A reflection by Lin Henke, (C’23)
I know it’s Friday because I’m walking home from Shabbat. Makom has been vacuumed, the kitchen counters have been wiped, and my body feels the type of peace that must mean it’s Friday. This has been my life all year— the packed weeks of senior year bookended by Shabbat every Friday.
In the same way, I know it’s Sunday because I am in the Dharmic Meditation Center. Before I go to church at night, I have my afternoon work-Buddhist ritual. Put out the mats and cushions, and fill the teapot with water. My body knows exactly what to do. And, in the quiet of the meditation, closed by the familiar ring of the bell, something loosens in my chest. I feel ready to face the week ahead.
Working for the interreligious student team has been a lot more than a job to me. As a theology major, I was excited to explore different religious spaces. But I had no idea that this job would become the rhythm of my weeks and a core element of my well-being on campus. In my classes on Chinese Philosophy, we talk a lot about ritual. Xunzi, one of the great Confucian teachers, tells us that rituals serve as our markers when the waters get deep. And in college, the waters can get really deep. But, I take great comfort in knowing that every week, Shabbat will remind me to rest. Buddhist rituals will remind me to breathe. Xunzi says that “ritual is a means of nurture,” and I always logically understood this to be true. This year I experienced this sense of nurture in sacred spaces across campus. When I set out prayer books in Makom, swept the Masjid in preparation for the inauguration, or spaced out cushions in the Dharmic Meditation Center, these little acts brought cultivation as well as comfort. There is a tactile sense of knowing that just doesn’t come from a classroom, it comes when you spend enough time caring for a space.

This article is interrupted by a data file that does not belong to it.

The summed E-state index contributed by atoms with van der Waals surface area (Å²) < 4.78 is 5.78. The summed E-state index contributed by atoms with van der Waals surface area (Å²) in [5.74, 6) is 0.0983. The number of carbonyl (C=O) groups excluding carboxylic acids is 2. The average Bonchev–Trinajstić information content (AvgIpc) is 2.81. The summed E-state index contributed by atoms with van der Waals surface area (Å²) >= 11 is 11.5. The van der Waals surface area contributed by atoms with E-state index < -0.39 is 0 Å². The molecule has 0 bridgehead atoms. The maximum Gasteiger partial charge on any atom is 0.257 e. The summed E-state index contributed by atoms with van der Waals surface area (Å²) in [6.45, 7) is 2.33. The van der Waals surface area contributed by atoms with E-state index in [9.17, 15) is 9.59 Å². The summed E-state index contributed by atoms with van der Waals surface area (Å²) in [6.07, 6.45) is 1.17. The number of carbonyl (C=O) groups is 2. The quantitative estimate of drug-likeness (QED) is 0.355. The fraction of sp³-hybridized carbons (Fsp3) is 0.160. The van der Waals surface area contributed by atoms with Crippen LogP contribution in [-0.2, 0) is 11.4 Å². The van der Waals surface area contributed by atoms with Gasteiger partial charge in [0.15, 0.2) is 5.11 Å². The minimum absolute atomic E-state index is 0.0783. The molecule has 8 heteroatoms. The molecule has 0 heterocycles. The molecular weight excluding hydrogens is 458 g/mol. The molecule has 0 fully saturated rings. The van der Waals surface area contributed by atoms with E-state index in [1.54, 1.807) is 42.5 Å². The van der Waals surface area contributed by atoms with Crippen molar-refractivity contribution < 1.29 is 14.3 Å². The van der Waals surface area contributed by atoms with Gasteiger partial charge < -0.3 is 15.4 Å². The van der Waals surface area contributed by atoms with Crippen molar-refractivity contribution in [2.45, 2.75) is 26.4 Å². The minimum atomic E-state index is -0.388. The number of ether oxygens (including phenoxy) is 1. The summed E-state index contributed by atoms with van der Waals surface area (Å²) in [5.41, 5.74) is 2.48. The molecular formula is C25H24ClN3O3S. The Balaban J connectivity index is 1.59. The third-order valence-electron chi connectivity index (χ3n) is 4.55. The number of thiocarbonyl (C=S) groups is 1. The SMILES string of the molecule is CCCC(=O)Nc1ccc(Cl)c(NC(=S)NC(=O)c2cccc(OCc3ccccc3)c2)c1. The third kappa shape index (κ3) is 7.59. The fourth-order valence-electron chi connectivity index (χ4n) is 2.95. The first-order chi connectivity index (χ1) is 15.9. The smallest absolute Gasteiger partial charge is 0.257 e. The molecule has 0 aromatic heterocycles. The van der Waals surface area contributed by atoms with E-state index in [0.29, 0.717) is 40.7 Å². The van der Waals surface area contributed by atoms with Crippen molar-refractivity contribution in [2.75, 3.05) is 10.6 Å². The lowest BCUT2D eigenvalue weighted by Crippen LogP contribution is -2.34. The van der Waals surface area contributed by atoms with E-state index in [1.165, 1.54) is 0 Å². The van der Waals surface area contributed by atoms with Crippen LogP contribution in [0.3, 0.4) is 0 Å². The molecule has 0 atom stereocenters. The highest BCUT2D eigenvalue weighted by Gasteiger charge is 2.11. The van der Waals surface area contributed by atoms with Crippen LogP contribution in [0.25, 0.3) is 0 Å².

I have also learned so much from the welcome I have received in these spaces. I won’t pretend that I am a part of a tradition just because I get to be there, but I agree with the theorist Catherine Bell when she argues that shared belief is not necessary to create shared rituals. I have learned to braid challah, the difference between an icon and an idol, and a complex list of dietary restrictions that varies from space to space. On Yom Kippur, my coworkers in Jewish Life taught me about forgiveness and pardon. I’ve had a million silly questions about Buddhism answered after meditation, and now have the gift of a long list of books to read. And the joy I feel in these spaces, the sense of community here, is beyond compare.
The Confucians teach us that we are shaped by our communities and the people we surround ourselves with. Confucius tells us that the junzi, or virtuous person, “relies upon his friends for support in becoming good.” After a year on the interreligious team, I can tell you that it’s true. I have been shaped by my incredible coworkers, and I am a better person by learning from their example. When I preached my first sermon and defended my thesis this year, my coworkers were there— generous enough to learn from my religious experiences. As I go on to pursue a career in ministry, these experiences and connections will shape the kind of Christian I want to be: grounded in ritual, growing in community, and always learning from traditions that are not my own.